Undoubtedly, you are thinking that such a sudden influx of business cards into the economy would devalue the business cards and cause inflation. In reality, this is highly unlikely, and easily solvable. It is unlikely because an economy which is unable to produce to its fullest extent (thus high unemployment) is short on cash (business cards) in the first place. The influx of business cards will fill the gap that is currently a reality. If, however, the politicians do put too many business cards into the economy--to the point that businesses are attempting to hire more workers than the society has produced-- then the price for an employee will begin to rise, perhaps dramatically, and inflation will set in. At this stage, the government can certainly stop the program, and increase the monthly business card tax. An increased tax will remove the excess supply of business cards.
I know what you're thinking! In order for the government to send out all these business cards, it¡¯s creating a huge debt, which will be a burden for the future. Your assumption is based on your long-held view that that money is a commodity. That is, you¡¯re reasoning under the old paradigm. There is probably a place for federal debt under the new paradigm, but in reality, it¡¯s not even necessary. Why does the government, who is the sole producer of business cards, need to borrow business cards in order to use them? All the government really needs to do is distribute their business cards as they wish.
If a government does wish to have a ¡°federal debt¡± of business cards owed to others, it can choose to do so. For example, a government may wish to provide its citizenry an opportunity to store business cards for future personal use. In this case, a federal debt will accommodate such opportunity. Under the new paradigm, federal debt is nothing more than a government contract to provide a certain individual with a certain number of business cards at a certain time in the future. There is no need to wonder whether or not the government will be able to provide these business cards to this individual. When the debt comes due, the government will simply give the business cards to the individual, and then continue to control the economy through the level of taxation. The government can have an unlimited amount of this kind of debt, and never have any fear of being unable to pay. All that a debt does is make a future impact on the number of business cards in circulation. In other words, federal debt is the creation of money at a set-date in the future, in exchange for transferring that money within society today. (Federal debt does not create more current money supply, it simply moves it from one owner to another, creating an ¡°I Owe You¡± to the original owner, and enriching the new owner). It matters not who owns this debt--the Chinese, Siamese, or whomever you please, because when they cash-in their debt, they will only have currency that can be used within that currency¡¯s society, and will, thus, enrich the debt-maker¡¯s society and no one else.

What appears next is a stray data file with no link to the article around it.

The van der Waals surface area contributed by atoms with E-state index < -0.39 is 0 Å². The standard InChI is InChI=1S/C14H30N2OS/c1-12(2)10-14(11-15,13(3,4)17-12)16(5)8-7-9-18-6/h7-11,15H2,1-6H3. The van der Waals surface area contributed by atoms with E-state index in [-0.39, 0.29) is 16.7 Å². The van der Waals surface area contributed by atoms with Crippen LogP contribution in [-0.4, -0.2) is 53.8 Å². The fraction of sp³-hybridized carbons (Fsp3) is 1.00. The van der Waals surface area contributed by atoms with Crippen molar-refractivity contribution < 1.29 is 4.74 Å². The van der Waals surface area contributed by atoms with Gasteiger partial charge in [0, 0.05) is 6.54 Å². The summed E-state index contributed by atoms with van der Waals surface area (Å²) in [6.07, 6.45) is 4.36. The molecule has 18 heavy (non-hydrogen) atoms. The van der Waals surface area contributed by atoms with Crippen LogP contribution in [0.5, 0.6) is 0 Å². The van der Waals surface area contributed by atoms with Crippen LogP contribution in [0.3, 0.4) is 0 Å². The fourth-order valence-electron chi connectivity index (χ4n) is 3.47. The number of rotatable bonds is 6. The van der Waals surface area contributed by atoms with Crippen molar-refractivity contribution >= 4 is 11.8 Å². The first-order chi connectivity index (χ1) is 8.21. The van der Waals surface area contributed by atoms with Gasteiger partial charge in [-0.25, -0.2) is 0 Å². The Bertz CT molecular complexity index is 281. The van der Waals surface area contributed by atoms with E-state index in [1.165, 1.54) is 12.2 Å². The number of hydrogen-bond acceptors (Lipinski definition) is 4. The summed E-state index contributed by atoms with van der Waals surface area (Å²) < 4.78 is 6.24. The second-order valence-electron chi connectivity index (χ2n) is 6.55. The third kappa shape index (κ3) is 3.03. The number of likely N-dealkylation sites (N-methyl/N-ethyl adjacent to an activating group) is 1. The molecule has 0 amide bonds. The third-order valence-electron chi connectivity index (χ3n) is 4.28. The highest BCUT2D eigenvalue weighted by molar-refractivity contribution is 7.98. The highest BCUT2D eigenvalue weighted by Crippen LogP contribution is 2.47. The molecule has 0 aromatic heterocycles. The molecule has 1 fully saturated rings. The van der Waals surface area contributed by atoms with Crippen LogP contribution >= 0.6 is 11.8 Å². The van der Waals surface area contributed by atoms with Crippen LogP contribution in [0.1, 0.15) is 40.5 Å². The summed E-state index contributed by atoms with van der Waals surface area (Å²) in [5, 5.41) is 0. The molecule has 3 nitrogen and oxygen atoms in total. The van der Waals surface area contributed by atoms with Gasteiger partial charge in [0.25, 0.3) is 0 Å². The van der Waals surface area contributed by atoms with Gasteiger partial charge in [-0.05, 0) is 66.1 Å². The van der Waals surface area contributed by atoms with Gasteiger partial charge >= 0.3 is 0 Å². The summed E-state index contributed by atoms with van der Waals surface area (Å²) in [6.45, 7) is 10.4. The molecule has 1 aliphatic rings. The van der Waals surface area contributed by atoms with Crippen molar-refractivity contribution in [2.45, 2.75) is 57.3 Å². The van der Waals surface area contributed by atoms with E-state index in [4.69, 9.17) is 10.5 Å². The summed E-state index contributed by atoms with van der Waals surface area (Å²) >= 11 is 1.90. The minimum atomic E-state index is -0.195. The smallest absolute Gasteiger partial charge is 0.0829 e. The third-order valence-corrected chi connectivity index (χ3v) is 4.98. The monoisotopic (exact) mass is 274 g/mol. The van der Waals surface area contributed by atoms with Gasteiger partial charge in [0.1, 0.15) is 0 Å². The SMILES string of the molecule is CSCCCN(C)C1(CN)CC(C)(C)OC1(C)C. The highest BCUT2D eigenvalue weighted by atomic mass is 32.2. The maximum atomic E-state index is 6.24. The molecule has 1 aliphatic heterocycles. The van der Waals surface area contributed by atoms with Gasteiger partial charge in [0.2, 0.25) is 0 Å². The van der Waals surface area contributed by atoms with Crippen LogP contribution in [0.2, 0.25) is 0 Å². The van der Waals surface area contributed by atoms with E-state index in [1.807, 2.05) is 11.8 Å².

With a Fiat currency, the danger is not how the government is going to get enough resources to do what it needs to do, nor how the future is going to pay the debts of today's government. Government creates money out of nothing. That money has its value in the power of the government to demand it from the people. Taxation is the commodity of a Fiat currency. All our worries about runaway government spending and untenable federal debt are needless. These are simply not a danger under Fiat currency.
So what is the danger? As I see it, the danger is twofold. First, there is the danger that politicians, and those they represent, will continue to view currency as a commodity. They will continue to see taxation as the means by which a government gathers the resources to carry out its governance. They will continue to see the need for a balanced budget (something that is completely needed by an individual, or entity, that cannot create its own "business cards"). Working under an old paradigm, they will continually make the wrong decisions which will result in continuous struggles in the economy. Needless struggles.